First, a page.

A survey of food specialty samples conducted by the French consumer association, UFC-Que Choisir, found Nutri-Score labels do not penalize traditional products with protected status from the European Union.
The association analyzed 588 food samples derived from 310 traditional products, many of which are certified with Protected Geographical Indication (PGI) or Protected Designation of Origin (PDO) status from the E.U.
UFC-Que Choisir wrote in a press release that at least two-thirds of those samples “got good grades” from Nutri-Score.See Also:French Draft Bill to Exclude PDO and PGI Products From Nutri-Score
Nutri-Score grades foods based on the contents such as fat, sugar, salt and calories in 100 grams or milliliters of the food. It then rates the food with a color/letter code emblazoned on the packages, from the healthiest “Green A” down to the “Red E.”
In the survey, 62 percent of the tested food products came out with a Nutri-Score grade of A, B or C. Consumption of such foods “is often encouraged because of their superior nutritional qualities,” UFC-Que Choisir wrote.
“There are 121 food products classified as A and B, with olive oil classified as C, which is to be preferred to other kinds of fat,” they added.
In the press release, UFC-Que Choisir highlighted a few examples of renowned specialties, “traditional foods which show to be very well balanced, such as the Flemish hochepot, the Auvergne hotpot or the famous Castelnaudary cassoulet.”
Other examples include traditional meat and cold cuts, fruits and legumes, all receiving the A and B ratings. Within the Nutri-Score C classification, olive oils are in the company of products such as Alsatian spaetzle pasta or parsley ham from Burgundy.
The ratings show that Nutri-Score does not stigmatize local specialties, according to the association.
In the release, UFC Que-Choisir emphasized that food products receiving a D or E from Nutri-Score “are not intended to denigrate them or prohibit their consumption, but only mean it is recommended to consume them in moderate amounts and at reasonable frequencies.”
The association added that D or E‑rated products might have their place in a balanced diet.
Nutri-Score inventor Serge Hercberg told Olive Oil Times in a July 2020 interview that Nutri-Score ratings are meant to show consumers the best available choice of food within a given food category.
For example, Nutri-Score considers olive oils the best choice in the fats category with its C, attributing a D to other fats such as butter.
The association’s survey came on the heels of the ongoing heated debate between Nutri-Score’s promoters and food producers which is intensifying as the European Commission’s self-imposed deadline of December to choose a European-wide front-of-pack label approaches.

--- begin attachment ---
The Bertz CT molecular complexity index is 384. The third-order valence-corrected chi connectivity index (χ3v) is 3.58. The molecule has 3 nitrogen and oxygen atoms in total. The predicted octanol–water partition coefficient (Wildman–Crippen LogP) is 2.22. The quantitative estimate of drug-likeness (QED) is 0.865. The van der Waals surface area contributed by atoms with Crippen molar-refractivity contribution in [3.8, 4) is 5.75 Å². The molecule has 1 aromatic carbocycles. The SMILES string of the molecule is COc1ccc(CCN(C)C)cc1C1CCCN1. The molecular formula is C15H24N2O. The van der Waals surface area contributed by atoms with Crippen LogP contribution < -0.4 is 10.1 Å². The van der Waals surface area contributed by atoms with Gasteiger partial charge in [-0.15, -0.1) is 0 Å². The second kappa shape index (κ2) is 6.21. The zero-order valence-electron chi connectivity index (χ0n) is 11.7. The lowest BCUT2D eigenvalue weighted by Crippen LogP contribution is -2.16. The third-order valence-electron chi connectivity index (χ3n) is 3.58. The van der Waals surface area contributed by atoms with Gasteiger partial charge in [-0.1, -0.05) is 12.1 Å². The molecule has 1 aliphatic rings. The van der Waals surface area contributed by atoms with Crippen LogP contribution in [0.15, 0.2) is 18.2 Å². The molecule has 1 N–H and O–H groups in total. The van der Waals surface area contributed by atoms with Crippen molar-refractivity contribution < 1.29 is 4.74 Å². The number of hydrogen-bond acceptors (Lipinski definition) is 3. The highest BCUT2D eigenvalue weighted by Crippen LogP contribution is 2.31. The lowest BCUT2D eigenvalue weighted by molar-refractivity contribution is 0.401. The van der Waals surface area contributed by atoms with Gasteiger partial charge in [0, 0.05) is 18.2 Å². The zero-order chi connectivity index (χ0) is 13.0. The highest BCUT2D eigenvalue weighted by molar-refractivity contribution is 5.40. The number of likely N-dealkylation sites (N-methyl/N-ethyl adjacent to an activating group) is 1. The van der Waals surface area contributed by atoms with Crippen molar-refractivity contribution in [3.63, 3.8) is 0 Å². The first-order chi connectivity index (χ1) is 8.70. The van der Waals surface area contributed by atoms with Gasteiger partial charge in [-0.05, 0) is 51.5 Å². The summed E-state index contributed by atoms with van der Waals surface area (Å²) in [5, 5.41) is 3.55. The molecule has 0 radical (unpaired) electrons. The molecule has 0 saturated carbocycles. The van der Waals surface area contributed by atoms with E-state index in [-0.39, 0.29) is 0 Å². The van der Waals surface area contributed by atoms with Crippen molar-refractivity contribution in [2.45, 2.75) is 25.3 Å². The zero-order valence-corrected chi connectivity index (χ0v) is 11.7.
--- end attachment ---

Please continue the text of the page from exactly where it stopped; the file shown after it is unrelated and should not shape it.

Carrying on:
Recently, several producers’ associations of iconic European cheeses, including the French Roquefort PDO or the Italian Parmigiano Reggiano PDO associations have voiced their opposition to the Nutri-Score.
They argued the French-born labeling system does not consider the nutritional qualities of those products and does not rate the food in quantities that will likely be consumed as a daily serving.
Olive oil associations and producers in Spain, Italy and Greece have also argued that Nutri-Score’s grade does not accurately portray the health benefits of certain grades of olive oil by grading them all with a “C.”
Like the cheese producers, olive oil producers have also stressed how the 100 milliliters sample estimates are not realistic compared to the actual consumption.
The opposition to Nutri-Score’s possible introduction in Europe has been growing since the labeling system was adopted by several countries, including France and Germany.
Italy, leading the opposition to Nutri-Score, has also presented a competing label named Nutrinform Battery, which the European Commission is currently evaluating along with several other labeling systems.
According to UFC-Que Choisir, Nutri-Score is the best tool available to allow consumers to make a quick and informed choice when buying food products.
For that reason, the association has confirmed that the survey results have been sent to the European Commission. The association concluded that it “warns food manufacturers of their responsibility in a rearguard fight to maintain opacity on unbalanced foods.”